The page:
I’m just back from a trip to NYC where one reading I did with a few writers took a spectacular turn. One of the writers was a lovely elderly woman who had mentioned during her piece that she was from Pennsylvania. As I began to explain the broader historical background to my own book—that 57 Irish men arrived in Philadelphia in 1832 and were taken to Malvern, Pennsylvania by an Irish man called Duffy, she interrupted and said—that’s where I’m from (while gently correcting my pronunciation of Malvern). I continued the story, that these men began to work on the Pennsylvania Railroad, and she stopped me again—with increasing incredulity—and said, “but my grandfather used to own that rail line.” At the moment, everything began to feel a little strange. I continued, telling her that all 57 men on the rail site were killed, that it suspected they were murdered, and that their story was covered up by the rail company. Her mouth fell open. She had never heard about it. It was one of the strangest coincidents. But what was going through my mind was the joke that I left unsaid: so it was your grandfather who murdered all the characters in my book.What advice would you give to an aspiring author?
That reading is more important than writing. That reading the classics matters. That if reading for you is not narcotic, quit now while you are ahead. (Why would you want to write a book when you don’t read them?) That you should write the novel you want to read, not the one you think you can write. Write the book you think you can’t write—for writing is the act of pushing past yourself. Do not care for what the establishment wants because the establishment is built of writers who once set out to dismantle it. Learn that if your writing sounds establishment, it is already dead. Write dangerously. Write for the deepest part of yourself. Never write looking over your shoulder. Accept failure as the essence of process and rewrite your way through it. Learn discipline. Learn self-reliance. Write past your limits—that every draft is more intelligent than its predecessor. You will be a smarter writer when you finish your first draft. By the time you finish your tenth draft, your writing will be smarter than you. Learn to read your writing objectively. Learn to read your writing aloud, for it allows you to hear your writing as if another wrote it. Learn that tone is everything. Spend however long it takes finding the song for your book. And then keep going back to those perfected early pages to remind yourself how your book is supposed to sound. Learn to get closer to what you are writing about. Learn to get closer to truth. Ask yourself all the time, am I close enough? Can I get it tighter? Learn to cut. Learn to cut what’s left. Learn to get your writing to the point at which you cannot better it. That is the time to show it to somebody else. Learn to trust your opinion and know what you want. But know there is a time for good counsel. Learn to be kind to yourself, because writing is hard and it will bash you up. Learn that you are not in competition with other writers. That your only competition is time, which is the truest judge.What is your next project?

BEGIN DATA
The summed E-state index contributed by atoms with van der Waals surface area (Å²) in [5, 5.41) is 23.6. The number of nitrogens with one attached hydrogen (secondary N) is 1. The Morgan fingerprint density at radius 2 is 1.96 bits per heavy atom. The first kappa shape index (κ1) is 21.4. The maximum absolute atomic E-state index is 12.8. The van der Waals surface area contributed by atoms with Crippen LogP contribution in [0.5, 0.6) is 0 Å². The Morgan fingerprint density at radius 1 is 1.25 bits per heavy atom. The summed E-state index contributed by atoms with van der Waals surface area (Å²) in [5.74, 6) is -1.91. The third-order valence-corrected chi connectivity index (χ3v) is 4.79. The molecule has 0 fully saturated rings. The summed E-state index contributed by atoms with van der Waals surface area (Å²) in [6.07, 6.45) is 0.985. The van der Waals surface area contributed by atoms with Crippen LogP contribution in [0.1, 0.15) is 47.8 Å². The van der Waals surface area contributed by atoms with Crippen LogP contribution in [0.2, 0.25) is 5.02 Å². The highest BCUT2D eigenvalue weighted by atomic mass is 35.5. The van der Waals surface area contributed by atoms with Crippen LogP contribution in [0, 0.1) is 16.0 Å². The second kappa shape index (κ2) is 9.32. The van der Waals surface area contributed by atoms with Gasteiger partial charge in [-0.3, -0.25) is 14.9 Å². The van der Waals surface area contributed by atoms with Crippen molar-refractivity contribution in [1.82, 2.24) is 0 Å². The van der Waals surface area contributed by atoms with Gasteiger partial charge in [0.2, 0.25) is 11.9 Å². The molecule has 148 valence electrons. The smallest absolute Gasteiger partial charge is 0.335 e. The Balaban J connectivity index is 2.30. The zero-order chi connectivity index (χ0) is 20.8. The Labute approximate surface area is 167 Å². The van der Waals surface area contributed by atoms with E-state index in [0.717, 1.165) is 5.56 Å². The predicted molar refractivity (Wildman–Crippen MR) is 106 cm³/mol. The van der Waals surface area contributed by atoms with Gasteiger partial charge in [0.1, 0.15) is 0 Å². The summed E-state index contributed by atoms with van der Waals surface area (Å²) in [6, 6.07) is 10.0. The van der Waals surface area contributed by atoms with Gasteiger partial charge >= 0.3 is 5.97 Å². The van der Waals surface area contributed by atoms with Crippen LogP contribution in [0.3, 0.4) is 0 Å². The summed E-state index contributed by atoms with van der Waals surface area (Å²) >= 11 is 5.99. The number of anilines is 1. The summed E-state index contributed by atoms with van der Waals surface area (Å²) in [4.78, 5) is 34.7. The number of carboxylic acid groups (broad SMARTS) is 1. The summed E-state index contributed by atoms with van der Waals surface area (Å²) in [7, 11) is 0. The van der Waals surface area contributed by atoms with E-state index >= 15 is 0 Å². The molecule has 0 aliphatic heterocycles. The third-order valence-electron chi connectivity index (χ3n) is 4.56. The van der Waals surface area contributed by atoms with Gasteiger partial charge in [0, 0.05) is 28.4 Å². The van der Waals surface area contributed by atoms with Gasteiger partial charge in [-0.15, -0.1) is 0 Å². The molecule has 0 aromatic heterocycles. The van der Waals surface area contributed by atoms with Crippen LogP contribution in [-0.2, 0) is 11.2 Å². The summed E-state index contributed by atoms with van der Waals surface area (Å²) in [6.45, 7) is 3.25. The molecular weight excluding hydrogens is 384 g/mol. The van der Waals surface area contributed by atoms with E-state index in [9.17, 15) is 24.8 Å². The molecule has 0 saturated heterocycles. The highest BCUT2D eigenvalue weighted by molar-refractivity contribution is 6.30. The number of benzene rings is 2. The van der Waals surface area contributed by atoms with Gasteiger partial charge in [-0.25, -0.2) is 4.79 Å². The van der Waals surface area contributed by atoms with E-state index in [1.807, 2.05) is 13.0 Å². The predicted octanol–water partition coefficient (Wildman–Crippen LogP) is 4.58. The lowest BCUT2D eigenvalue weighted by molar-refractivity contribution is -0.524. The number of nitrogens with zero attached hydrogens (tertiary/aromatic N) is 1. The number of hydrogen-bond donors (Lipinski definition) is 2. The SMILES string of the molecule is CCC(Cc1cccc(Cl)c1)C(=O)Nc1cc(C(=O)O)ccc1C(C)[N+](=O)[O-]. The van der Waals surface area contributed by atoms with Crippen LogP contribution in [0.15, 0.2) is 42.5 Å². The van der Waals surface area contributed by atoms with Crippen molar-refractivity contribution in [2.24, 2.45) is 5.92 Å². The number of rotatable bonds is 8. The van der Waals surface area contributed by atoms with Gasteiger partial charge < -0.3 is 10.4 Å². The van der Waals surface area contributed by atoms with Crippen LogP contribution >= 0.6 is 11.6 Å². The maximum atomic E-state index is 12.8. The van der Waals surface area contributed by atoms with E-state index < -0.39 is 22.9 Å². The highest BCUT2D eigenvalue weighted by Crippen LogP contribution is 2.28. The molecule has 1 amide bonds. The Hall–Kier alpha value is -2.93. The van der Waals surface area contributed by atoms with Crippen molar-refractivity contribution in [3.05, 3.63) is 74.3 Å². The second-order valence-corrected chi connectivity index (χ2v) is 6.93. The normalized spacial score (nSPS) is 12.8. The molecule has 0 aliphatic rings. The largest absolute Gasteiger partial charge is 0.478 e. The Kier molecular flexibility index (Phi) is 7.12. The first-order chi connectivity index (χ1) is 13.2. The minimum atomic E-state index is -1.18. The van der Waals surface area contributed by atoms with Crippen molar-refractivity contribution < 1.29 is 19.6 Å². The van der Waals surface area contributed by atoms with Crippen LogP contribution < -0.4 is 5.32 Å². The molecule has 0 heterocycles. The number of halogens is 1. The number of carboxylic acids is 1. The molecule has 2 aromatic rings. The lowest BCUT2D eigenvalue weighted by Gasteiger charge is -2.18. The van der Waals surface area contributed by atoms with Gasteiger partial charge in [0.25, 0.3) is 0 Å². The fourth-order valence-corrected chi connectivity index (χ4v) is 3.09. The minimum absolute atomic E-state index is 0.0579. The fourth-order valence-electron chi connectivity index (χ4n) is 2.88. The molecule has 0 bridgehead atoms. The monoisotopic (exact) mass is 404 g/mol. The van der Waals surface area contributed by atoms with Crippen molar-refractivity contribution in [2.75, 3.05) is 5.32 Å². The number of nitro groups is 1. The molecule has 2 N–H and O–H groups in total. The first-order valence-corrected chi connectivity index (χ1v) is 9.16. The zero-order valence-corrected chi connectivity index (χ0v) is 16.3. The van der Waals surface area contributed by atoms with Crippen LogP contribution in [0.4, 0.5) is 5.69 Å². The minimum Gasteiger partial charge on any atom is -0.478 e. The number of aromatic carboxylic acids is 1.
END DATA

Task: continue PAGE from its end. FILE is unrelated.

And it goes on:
My next book is called The Black Snow—it is the story of Barnabas Kane, a 1940s Donegal farmer whose byre burns down leaving him with nothing. The book explores what he does next and how he attempts to save his family. It is a novel of suspense and secrets, a pastoral novel that slowly tears the pastoral apart. It will be published in the UK and Ireland by Quercus in the summer of 2014, and in America by Little, Brown in the spring/summer of 2015.
RED SKY IN MORNING hits American book stores today, and it’s just been named an Amazon.com book of the month. Yesterday, Alan Cheuse of National Public Radio’s All Things Considered said of the novel that, from the very start, “you find yourself in the hands of a lapidary young master”. You can listen to his full review here.
Yesterday’s The Daily Beast included RED SKY IN MORNING in “This Week’s Hot Reads” and says: “This combination of nightmarish poetry and heart-racing plot is what makes Red Sky in Morning so compelling, like a gorgeous, terrifying ghost story. You’ll want to close your eyes and cover your ears, but find you can’t turn away.”
We’ll be appearing at Brooklyn’s finest, BookCourt on Friday 8 November at 7pm. You can find more information here. On Sunday 10 November, we’ll be reading at the Tres Gatos bookstore in Boston at 2.30pm. (470 Centre St, Jamaica Plain, Boston).
RED SKY IN MORNING will be released in North America on 5 November. Already it has garnered strong praise, receiving a Kirkus Star review, with the book magazine calling it “a novel of great beauty”, while Publishers Weekly has said the book “has the feel of a classic American western”. Barnes and Noble has chosen it for its Discover Great New Writers campaign, which will put the book on display in 700 shops across America.
Freeing ourselves from the yoke of history
By Paul Lynch
I was born near the end of history. As an adult I have seen history disappear. To come of age after the mid-1990s in Ireland was to experience a burden being lifted. Ireland was that dying old man, a Yeatsean figure that had stood for decades, “a tattered coat upon a stick”. We lived in the shadow of a scarecrow nation. We watched our youth scatter into foreign skies. We wondered, too, if we would have to take wing. And then the seismic social shift of the boom: Ireland’s soul clapped its hands and began to sing; and then, louder sing. As the boom took hold, Ireland shook off its old soul.